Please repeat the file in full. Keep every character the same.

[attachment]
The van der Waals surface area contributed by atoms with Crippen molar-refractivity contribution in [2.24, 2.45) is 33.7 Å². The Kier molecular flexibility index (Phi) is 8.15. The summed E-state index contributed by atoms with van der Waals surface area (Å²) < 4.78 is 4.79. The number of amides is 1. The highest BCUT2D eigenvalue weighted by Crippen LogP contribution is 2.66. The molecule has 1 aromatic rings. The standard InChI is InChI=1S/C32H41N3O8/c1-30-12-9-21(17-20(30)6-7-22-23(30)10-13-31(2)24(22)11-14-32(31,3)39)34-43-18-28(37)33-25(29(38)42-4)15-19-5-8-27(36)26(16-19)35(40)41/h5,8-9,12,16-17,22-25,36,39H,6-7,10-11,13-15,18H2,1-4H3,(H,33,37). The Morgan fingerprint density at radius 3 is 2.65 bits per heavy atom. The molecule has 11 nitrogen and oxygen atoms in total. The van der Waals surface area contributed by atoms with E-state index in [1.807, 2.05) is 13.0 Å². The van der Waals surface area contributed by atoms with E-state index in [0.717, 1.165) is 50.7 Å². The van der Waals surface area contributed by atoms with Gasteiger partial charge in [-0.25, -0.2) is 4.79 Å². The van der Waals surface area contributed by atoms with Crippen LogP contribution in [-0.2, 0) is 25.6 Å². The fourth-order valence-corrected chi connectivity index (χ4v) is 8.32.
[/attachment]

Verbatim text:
The van der Waals surface area contributed by atoms with Crippen molar-refractivity contribution in [2.24, 2.45) is 33.7 Å². The Kier molecular flexibility index (Phi) is 8.15. The summed E-state index contributed by atoms with van der Waals surface area (Å²) < 4.78 is 4.79. The number of amides is 1. The highest BCUT2D eigenvalue weighted by Crippen LogP contribution is 2.66. The molecule has 1 aromatic rings. The standard InChI is InChI=1S/C32H41N3O8/c1-30-12-9-21(17-20(30)6-7-22-23(30)10-13-31(2)24(22)11-14-32(31,3)39)34-43-18-28(37)33-25(29(38)42-4)15-19-5-8-27(36)26(16-19)35(40)41/h5,8-9,12,16-17,22-25,36,39H,6-7,10-11,13-15,18H2,1-4H3,(H,33,37). The Morgan fingerprint density at radius 3 is 2.65 bits per heavy atom. The molecule has 11 nitrogen and oxygen atoms in total. The van der Waals surface area contributed by atoms with E-state index in [1.807, 2.05) is 13.0 Å². The van der Waals surface area contributed by atoms with E-state index in [0.717, 1.165) is 50.7 Å². The van der Waals surface area contributed by atoms with Gasteiger partial charge in [-0.25, -0.2) is 4.79 Å². The van der Waals surface area contributed by atoms with Crippen LogP contribution in [-0.2, 0) is 25.6 Å². The fourth-order valence-corrected chi connectivity index (χ4v) is 8.32.